I have experience in creating social media ROI reports based on prescribed objectives, the progress of the social campaigns with meeting those objectives, analyzing the key performance indicators and explaining the results and proposing future strategies. The other day though, I almost forgot about the main key performance indicators I have used to analyze in the past when I was asked about them. That’s why I wanted to created a series of posts with the KPI’s I have used with brands to never forget them again!

Social media allows businesses and brands to have a social presence online and convert them into sales, but it also offers them to:

  • Drive traffic to their websites
  • Build brand familiarity
  • Create positive associations with the brand
  • Deliver social proof via the people sharing the content and discussing the brand
  • Attract brand followers and influencers who can help spread the word

This illustration of Eloqua shows us what type of content shared on different kinds of channels (including social media) has an impact in the buying process:

But as we mentioned, not everyone uses social media for sales. That’s why it’s very important to analyze your audience, see which social networks they’re on, how they interact, choose which to use for you brand and finally, set clear goals and key performance indicators (KPI’s) for a successful brand social strategy. There isn’t one set of KPI’s for all brands but the most important ones are usually engagement and follower growth.

I wanted to start this series of posts with Twitter because it’s one of the most used social network and it has recently launched its analytics platform.

1. Number of followers and fans

  • Growth: It’s important to know how many followers you have on your Twitter account to know your companies reach. In addition, you want to work on ensuring that the number continues to grow week after week. You also have to look out for the number of unfollows and if you notice an increase in unfollows, you may want to adjust your strategy.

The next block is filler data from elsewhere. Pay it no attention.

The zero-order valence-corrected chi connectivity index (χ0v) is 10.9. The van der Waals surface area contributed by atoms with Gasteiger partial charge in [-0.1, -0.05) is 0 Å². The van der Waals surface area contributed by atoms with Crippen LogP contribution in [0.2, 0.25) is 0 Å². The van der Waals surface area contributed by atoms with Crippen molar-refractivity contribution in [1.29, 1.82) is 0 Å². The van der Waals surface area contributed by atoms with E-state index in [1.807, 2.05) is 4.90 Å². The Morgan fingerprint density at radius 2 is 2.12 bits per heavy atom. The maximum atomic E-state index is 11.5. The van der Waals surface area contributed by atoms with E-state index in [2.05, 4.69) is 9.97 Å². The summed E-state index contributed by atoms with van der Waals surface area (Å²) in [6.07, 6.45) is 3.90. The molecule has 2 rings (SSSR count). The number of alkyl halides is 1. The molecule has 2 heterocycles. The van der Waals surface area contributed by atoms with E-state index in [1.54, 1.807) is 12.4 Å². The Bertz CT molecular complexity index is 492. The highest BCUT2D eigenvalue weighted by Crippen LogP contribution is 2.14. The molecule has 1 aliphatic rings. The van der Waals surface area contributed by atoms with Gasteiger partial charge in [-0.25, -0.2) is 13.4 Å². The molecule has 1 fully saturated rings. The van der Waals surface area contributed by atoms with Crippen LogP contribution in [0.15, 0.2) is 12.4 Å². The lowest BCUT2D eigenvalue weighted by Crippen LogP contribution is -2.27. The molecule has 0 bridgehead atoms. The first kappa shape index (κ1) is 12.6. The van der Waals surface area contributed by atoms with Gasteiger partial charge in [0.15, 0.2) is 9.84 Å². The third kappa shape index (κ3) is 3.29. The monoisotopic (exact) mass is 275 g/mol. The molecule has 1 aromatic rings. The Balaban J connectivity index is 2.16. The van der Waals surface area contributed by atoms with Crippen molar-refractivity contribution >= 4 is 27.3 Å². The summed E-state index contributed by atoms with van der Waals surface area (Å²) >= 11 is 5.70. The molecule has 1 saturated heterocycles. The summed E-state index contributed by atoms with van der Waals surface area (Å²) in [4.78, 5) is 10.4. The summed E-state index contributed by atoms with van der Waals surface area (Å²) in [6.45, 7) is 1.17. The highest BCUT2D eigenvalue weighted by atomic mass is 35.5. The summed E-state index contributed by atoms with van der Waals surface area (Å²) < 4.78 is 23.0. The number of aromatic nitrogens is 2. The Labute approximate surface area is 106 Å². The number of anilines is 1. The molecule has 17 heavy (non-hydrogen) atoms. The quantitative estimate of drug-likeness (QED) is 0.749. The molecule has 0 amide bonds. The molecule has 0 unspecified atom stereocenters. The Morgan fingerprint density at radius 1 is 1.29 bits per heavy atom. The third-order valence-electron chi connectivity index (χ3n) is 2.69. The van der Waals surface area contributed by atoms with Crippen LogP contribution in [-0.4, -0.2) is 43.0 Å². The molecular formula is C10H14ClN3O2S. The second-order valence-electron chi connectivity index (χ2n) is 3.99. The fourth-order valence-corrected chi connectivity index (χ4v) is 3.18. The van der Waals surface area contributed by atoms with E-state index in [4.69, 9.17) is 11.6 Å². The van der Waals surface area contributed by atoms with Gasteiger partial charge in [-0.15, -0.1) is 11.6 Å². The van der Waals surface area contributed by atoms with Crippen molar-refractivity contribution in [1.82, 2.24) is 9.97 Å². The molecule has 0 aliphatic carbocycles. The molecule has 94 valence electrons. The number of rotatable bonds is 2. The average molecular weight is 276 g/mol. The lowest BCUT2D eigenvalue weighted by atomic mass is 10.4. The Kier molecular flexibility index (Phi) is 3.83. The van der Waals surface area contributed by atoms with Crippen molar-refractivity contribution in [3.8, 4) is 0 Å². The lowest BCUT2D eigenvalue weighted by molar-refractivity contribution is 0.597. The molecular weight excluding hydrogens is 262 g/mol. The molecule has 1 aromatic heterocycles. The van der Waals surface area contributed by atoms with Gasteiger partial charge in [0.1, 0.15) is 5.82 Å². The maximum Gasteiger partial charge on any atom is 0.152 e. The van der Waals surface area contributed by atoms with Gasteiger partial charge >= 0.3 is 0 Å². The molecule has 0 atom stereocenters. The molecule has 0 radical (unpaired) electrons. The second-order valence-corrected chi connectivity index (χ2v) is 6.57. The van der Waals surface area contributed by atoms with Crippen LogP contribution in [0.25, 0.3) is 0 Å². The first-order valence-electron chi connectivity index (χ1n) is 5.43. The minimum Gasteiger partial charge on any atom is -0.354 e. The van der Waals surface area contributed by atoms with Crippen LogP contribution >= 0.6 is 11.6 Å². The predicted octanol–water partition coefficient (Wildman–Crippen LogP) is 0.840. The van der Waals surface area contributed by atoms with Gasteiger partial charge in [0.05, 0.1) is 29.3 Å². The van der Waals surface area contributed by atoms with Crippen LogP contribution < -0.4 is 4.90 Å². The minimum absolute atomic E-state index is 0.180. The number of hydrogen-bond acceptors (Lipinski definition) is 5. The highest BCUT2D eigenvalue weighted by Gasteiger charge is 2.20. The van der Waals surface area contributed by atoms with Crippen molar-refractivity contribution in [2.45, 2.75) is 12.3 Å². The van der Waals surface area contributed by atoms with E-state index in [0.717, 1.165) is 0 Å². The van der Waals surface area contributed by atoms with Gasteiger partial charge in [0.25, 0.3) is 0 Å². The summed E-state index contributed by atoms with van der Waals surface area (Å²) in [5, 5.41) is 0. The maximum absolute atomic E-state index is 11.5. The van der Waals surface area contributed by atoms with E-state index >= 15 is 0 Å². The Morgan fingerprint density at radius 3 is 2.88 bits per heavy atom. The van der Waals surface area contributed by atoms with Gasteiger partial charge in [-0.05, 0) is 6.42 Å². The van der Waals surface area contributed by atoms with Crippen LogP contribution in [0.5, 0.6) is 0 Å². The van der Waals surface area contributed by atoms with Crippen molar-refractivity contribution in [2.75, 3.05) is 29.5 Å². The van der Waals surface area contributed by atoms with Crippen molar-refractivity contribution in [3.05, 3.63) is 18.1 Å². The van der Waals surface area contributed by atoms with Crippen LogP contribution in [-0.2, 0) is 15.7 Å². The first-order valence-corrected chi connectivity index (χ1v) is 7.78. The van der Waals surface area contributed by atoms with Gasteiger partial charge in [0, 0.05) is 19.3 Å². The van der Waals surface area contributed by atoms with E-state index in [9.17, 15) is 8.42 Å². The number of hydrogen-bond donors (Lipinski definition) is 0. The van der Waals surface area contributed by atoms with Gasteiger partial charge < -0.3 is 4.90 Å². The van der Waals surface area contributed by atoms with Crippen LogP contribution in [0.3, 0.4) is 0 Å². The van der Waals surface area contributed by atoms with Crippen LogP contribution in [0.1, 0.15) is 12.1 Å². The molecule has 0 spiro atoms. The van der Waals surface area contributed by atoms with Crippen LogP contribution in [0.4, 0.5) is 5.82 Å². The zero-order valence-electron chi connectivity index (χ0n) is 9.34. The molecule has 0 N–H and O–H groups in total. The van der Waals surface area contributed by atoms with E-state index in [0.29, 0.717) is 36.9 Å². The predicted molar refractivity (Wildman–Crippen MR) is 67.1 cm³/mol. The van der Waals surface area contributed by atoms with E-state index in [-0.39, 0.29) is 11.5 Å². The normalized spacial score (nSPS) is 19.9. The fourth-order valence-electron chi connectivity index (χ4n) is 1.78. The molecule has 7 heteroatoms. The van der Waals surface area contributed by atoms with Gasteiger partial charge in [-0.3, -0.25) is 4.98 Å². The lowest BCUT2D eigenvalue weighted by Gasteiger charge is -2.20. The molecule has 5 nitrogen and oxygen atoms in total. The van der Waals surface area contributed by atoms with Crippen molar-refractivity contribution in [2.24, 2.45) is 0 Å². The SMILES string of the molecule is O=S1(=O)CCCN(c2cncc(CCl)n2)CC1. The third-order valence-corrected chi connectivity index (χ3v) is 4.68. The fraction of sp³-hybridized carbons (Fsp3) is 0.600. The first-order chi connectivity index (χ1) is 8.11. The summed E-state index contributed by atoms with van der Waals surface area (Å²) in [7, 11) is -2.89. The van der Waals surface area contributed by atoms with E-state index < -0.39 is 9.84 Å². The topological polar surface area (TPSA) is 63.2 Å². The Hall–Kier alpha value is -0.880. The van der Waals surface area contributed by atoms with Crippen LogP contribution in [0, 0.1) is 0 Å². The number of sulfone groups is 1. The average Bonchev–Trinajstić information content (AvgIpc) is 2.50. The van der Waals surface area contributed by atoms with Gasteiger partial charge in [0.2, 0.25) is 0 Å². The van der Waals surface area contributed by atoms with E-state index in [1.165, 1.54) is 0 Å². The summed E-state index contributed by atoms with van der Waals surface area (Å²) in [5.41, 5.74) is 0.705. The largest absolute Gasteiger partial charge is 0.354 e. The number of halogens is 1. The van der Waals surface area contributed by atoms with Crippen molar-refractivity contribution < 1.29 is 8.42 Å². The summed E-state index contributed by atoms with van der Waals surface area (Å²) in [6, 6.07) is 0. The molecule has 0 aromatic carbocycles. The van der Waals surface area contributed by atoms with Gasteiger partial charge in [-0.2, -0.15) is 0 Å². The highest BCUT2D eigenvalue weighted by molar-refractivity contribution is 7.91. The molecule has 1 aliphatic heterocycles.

• Fans and Influencers: Fans are the number of followers that tend to engage with the brands account, while influencers are those that have a big number of followers and may turn into evangelists of your brand. Make sure you know who your fans and influencers are because it’s very important to take good care of them.

2. Follower demographics and location

  • Gender: Most businesses aren’t gender segmented but in some cases, they sell their products specifically to one gender. This indicator will be important for these kinds of businesses and it’ll help them with their Twitter accounts follower optimization.
  • Interests: Thanks to this tab, you’re able to know if your content interests your followers. You can also use it to your advantage to share content related to what they’re mostly interested in.
  • Location: Again, this is an important indicator for those that target a specific location.

3. Engagement

  • Active followers: Not all of your followers are active (someone who has logged in and interacted within the past 30 days). Your followers should be relevant to your business and if possible, influential.
  • Mentions:
    • Replies: Number of tweets that are sent with your account name in the beginning. These tweets are only seen by you and those followers that follow both your account and the repliers account.